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Curr Obes Rep. 2017 Apr 11. doi: 10.1007/s13679-017-0257-8. [Epub ahead of print]

Faith-Based Institutions as Venues for Obesity Prevention.

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1
School of Clinical & Applied Sciences, Leeds Beckett University, City Campus, CL 413, Calverley Building, Leeds, LS1 3HE, UK. m.maynard@leedsbeckett.ac.uk.

Abstract

PURPOSE OF REVIEW:

The aim of this current narrative review is to critique the scope and value of recent studies with a focus on obesity-related health promotion in faith organizations.

RECENT FINDINGS:

Electronic database searches, scanning of the reference lists of identified articles, and hand searching of journals for articles written in English and published in 2013-2016 revealed 16 studies. Half of the studies involved African-Americans, in churches and with predominantly female participants. Research among other ethnic groups was more likely to be exploratory. All of the 11 studies reporting the impact of programmes on weight-related measures showed favourable outcomes. However, due to study limitations (small sample size, short duration, attrition), significant unbiased effects cannot yet be concluded for most of the interventions reviewed. Study strengths included application of theory in community engagement and detailed description of cultural tailoring. Faith organizations show promise as settings for obesity prevention among high-risk groups, particularly African-Americans. Support for progressing formative work to adequately powered, randomized controlled trials is vital. Wider involvement of diverse faith settings and targeting obesity in men and childhood would be valuable developments.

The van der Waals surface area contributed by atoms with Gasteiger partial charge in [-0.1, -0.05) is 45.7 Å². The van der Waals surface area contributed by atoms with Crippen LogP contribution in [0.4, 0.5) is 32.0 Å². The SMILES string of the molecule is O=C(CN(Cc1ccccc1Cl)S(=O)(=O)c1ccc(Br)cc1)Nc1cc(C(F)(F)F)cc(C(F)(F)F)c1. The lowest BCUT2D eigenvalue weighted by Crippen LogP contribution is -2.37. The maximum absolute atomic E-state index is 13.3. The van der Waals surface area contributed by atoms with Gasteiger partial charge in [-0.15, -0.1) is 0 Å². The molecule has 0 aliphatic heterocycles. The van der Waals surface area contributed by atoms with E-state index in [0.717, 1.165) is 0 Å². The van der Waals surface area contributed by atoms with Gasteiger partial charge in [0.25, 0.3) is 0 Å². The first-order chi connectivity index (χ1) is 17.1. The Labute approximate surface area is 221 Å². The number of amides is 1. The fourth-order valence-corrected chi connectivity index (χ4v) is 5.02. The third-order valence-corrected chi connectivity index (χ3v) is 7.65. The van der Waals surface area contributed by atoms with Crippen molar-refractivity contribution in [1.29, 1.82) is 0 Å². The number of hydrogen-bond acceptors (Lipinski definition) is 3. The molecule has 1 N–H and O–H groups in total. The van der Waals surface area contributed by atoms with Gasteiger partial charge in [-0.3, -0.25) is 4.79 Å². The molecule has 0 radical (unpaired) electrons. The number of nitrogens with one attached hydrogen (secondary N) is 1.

KEYWORDS:

Community; Ethnicity; Faith-based health; Obesity; Prevention; Weight loss

PMID:
28401491
DOI:
10.1007/s13679-017-0257-8
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